Everything you wanted to know about focusing your camera but were afraid to ask.
Back in the day before autofocus was invented photographers had to rely on focusing by using the focus ring on the lens. The cameras back then had a ‘focusing screen’ built into them and most were a ‘split screen’ and you would turn the focus ring until you lined up the two halves of the screen. Simple enough but thanks to some crafty engineers our cameras are all autofocus now.
However, what most people do not realize is that there are several other factors that come into play regarding your camera’s autofocus system, namely focus ‘modes’ and focus ‘areas’. Hopefully this makes things a little clearer…no pun intended.
Focus Modes: This is the WAY that your camera focuses.
The camera manufacturers all have some variation as to how they refer to their focusing modes but if you aren’t sure you can always look up ‘focus modes’ in your instruction book.
AF-S, Single Shot AF: Press the shutter halfway down and the focus locks. This is good for stationary subjects.
AF-C, Continuous AF , AI Servo: Press the shutter hallway down, lock focus and keep the shutter pressed halfway-now if your subjects moves and you move with it the camera will refocus on the subject. This ’track focus’ mode is best for moving subjects.
Manual: Modern cameras do give you the ability to manually focus the lens. Switching the cameras focus mode to MF will disengage the AF system. Manual focus comes in handy when the light is too low, or the subject is very small in the viewfinder or you are trying to focus through glass.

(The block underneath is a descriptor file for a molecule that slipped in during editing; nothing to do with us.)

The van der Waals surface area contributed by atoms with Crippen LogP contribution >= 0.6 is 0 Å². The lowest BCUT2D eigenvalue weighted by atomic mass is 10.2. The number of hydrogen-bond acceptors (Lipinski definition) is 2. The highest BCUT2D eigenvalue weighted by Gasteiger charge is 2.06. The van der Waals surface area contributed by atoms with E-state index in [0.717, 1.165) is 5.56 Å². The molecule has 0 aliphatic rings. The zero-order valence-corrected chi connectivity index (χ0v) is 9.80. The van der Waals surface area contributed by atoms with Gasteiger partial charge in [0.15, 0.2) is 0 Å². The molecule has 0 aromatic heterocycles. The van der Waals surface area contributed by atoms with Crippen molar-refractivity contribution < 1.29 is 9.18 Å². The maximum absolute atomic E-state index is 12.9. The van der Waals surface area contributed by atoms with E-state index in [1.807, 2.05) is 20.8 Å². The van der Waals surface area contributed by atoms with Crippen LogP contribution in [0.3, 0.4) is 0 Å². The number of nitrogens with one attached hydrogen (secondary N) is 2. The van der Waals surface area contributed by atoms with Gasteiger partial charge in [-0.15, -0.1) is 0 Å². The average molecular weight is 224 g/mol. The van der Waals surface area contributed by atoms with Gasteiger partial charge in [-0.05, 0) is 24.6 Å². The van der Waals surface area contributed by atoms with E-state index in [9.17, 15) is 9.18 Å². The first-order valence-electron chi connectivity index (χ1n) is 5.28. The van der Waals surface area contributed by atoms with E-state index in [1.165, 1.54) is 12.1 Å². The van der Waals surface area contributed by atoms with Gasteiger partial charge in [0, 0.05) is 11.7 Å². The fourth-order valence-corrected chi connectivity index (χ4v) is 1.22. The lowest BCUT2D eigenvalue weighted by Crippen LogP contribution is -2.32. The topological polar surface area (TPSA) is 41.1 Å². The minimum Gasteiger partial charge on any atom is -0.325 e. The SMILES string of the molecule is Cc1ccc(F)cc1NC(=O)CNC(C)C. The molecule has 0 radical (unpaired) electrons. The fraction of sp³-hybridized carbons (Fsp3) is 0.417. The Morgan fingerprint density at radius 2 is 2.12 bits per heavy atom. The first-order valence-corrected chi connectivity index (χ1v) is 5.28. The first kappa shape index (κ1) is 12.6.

Focus Areas: This is WHERE your camera focuses.
Again the manufacturers vary in their nomenclature and technology regarding auto focus ‘areas’ so consult your manual if you aren’t sure.
Auto Area AF: This is the default setting on all digital cameras. The camera uses all of it’s ability to try and figure out what the subject is, many times it chooses the closest subject.
Single Point AF: Switching to ‘single point focus’ will allow you to move a single point of focus around the frame of the camera.
Dynamic or Group Area: Similar to single point in that you are choosing a single point of focus but becuase it is in a group of points’ the camera will try to keep tracking the subject within the group of points. This is a MUST for sports, action or wildlife photography.
3D Tracking: Not offered by all cameras but this will automatically shift the focus based on the movement and speed of the subject. Great for unpredictable moving subjects, sports, butterflies.
More Focusing Tips:
*All lenses have a minimum focusing distance from their subjects. So if you find that you are trying to take a photo and the shutter will not release try stepping back a bit-you may be too close.
*Lenses need light and contrast to focus. If the light is too low the camera may not be able to focus, many cameras have an AF assist illumination in their menus (again check your manual)
If there is not enough contrast try moving your focus point to something in the frame that has contrast.
*Even if you are shooting in a ‘manual’ exposure mode you can still use the autofocus system.
*Manual focus on a case by case basis.
*Autofocus is better than you.